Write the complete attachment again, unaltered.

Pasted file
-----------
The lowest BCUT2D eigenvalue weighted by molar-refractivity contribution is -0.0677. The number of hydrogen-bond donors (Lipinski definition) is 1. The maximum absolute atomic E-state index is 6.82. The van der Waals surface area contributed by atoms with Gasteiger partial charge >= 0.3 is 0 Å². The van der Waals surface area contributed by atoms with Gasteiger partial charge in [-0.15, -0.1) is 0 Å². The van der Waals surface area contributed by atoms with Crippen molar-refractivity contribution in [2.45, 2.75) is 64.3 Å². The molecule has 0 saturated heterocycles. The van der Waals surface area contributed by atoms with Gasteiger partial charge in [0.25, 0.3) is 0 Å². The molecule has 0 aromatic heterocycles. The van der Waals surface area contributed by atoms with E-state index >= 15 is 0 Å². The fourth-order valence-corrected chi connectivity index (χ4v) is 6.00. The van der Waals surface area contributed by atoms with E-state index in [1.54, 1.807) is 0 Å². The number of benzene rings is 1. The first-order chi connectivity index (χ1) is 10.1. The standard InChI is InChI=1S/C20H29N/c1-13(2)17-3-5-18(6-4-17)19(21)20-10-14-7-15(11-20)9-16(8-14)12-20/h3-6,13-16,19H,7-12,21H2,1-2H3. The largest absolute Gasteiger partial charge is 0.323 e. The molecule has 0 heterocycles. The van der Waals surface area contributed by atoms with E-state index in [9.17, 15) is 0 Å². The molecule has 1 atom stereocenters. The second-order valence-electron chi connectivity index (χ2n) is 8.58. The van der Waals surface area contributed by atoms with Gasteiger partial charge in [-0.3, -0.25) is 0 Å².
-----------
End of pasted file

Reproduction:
The lowest BCUT2D eigenvalue weighted by molar-refractivity contribution is -0.0677. The number of hydrogen-bond donors (Lipinski definition) is 1. The maximum absolute atomic E-state index is 6.82. The van der Waals surface area contributed by atoms with Gasteiger partial charge >= 0.3 is 0 Å². The van der Waals surface area contributed by atoms with Gasteiger partial charge in [-0.15, -0.1) is 0 Å². The van der Waals surface area contributed by atoms with Crippen molar-refractivity contribution in [2.45, 2.75) is 64.3 Å². The molecule has 0 saturated heterocycles. The van der Waals surface area contributed by atoms with Gasteiger partial charge in [0.25, 0.3) is 0 Å². The molecule has 0 aromatic heterocycles. The van der Waals surface area contributed by atoms with E-state index >= 15 is 0 Å². The fourth-order valence-corrected chi connectivity index (χ4v) is 6.00. The van der Waals surface area contributed by atoms with E-state index in [1.54, 1.807) is 0 Å². The number of benzene rings is 1. The first-order chi connectivity index (χ1) is 10.1. The standard InChI is InChI=1S/C20H29N/c1-13(2)17-3-5-18(6-4-17)19(21)20-10-14-7-15(11-20)9-16(8-14)12-20/h3-6,13-16,19H,7-12,21H2,1-2H3. The largest absolute Gasteiger partial charge is 0.323 e. The molecule has 0 heterocycles. The van der Waals surface area contributed by atoms with E-state index in [9.17, 15) is 0 Å². The molecule has 1 atom stereocenters. The second-order valence-electron chi connectivity index (χ2n) is 8.58. The van der Waals surface area contributed by atoms with Gasteiger partial charge in [-0.3, -0.25) is 0 Å².